I’ve been walking a lot. The hills around the French village I’m living in are covered with trails and unpaved roads and the hikes are good for me.
Walking is exercise, of course, but it’s also cleansing to be in places where you might see just one car or person every hour.
The wind has a music all its own and I enjoy listening to its recitals.
Each day, I’ve made it a point to go somewhere I haven’t been before. West instead of east, left instead of right. Through a vineyard or up a hill.
Maybe there will be a better view of the Pyrenees, maybe there won’t. But maybe I’ll see a new bird or wildflower. Not knowing is part of the adventure.
I’m an obsessive planner –- routes, rates, schedules, restaurants –- and this is a very new approach for me.
It can be unsettling to head down a path without knowing where it leads, but at the same time it’s liberating and exciting, like riding a roller coaster.
Maybe there’s a dip ahead, or a turn or a climb or a tunnel or a steep drop. I’m finding that I like the sensation of discovery and surprise.
More than a few times, as I’ve planned vacations, people have said to me, “Why do you want to go there? That’s a horrible city. Go to so-and-so instead.”
I’ve usually ignored warnings like that and never once have I regretted it. Maybe, for example, Clermont-Ferrand, an industrial city in central France, isn’t everyone’s idea of a vacation destination, but that doesn’t mean it wasn’t worth a day of my life to visit.
It was a lovely place with friendly people and good restaurants and a unique cathedral built of black lava stone. Beautiful!
It’s struck me recently that this concept of going somewhere new every day also holds relevance for the rest of my life; maybe it always has and I just never put words to the process.
Leaving college to join the Navy made sense for me at the time but it was also terrifying -– scary and satisfying and valuable all at once. I am a better man to this day because of the skills and discipline I learned while in uniform.
A long time ago I was in some emotional turmoil and a therapist asked me where I’d be if I could be anywhere in the world. “Chicago,” I said.
“Then why aren’t you there?”
I had no answer. It was inertia, the habit of doing just familiar things, of staying only in familiar places, that had kept me from growing.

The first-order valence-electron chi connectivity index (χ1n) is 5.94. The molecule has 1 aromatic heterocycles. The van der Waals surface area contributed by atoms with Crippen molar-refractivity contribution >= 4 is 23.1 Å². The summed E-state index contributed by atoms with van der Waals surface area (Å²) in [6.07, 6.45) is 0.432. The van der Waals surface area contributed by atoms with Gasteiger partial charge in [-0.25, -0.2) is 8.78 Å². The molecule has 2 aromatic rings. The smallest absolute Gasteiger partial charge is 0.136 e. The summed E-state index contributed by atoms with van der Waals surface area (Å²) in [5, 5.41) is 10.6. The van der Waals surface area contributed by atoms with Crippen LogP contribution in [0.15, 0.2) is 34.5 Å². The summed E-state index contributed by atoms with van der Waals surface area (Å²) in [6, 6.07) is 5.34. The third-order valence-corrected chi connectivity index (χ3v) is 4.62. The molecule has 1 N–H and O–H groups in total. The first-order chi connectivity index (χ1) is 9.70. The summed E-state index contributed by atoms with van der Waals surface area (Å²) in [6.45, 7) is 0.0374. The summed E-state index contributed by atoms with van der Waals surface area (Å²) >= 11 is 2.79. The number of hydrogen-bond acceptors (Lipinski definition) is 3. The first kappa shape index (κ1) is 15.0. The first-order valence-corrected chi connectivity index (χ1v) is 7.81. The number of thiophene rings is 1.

I moved to Chicago shortly thereafter and began a wonderful, enriching chapter of my life. It was a leap but I’m so very glad I took it. (That was also the sign of a great therapist –- leading me to exciting new places, geographically and emotionally, in one 45-minute session.)
Going to a new place can mean a lot of things. Learning a new word every day in a foreign language. Tasting or sipping something I’ve never tried. Telling my partner something I admire about him that I never mentioned before. Reading a new author or checking out a stranger’s blog.
Not long after I moved to Chicago I noticed people lined up every day at a popcorn place on Michigan Avenue. Rain or shine, in the sun or in a blizzard, there was a line snaking out of Garrett Popcorn. “What’s with that?” I wondered.
So I jumped in line one day and it took about two seconds to understand the fuss. The caramel corn was a dream –- warm and crunchy and sweet and rich. This was why God invented caramel corn.
But I saw something else going on in Garrett Popcorn that confused me, disgusted me even. A lot of people were asking to have their caramel corn mixed with cheese corn. “What’s with that?” I wondered again.
I can’t say I took the leap right away. Snack-food prejudices are hard to break. But when I did…
In a split second in 1984 I was transformed. The ambrosial puffs in the paper bag I held in my hand taught me as much about combining flavors and enjoying food as any thing I’d ever eaten. And they forever spoiled me for popcorn.
What’s the point?
The point is that maybe caramel and cheese popcorn mixed together isn’t everybody’s taste, but I wouldn’t know this immense pleasure for myself if I’d listened to my curled lip and stuck with the sure thing.
Muscle grows from being challenged, so why can’t I nudge myself, my mind, my psyche, my spirit toward growth as well?
At just about every moment of the day we make choices between the usual and the different, and I’m making the case for trying something different now and then. It’s a good way to grow.
Epilogue: The approach isn’t foolproof. No amount of love, butter or bacon fat has ever rendered lima beans edible and I gave up that effort ages ago. But that’s just me.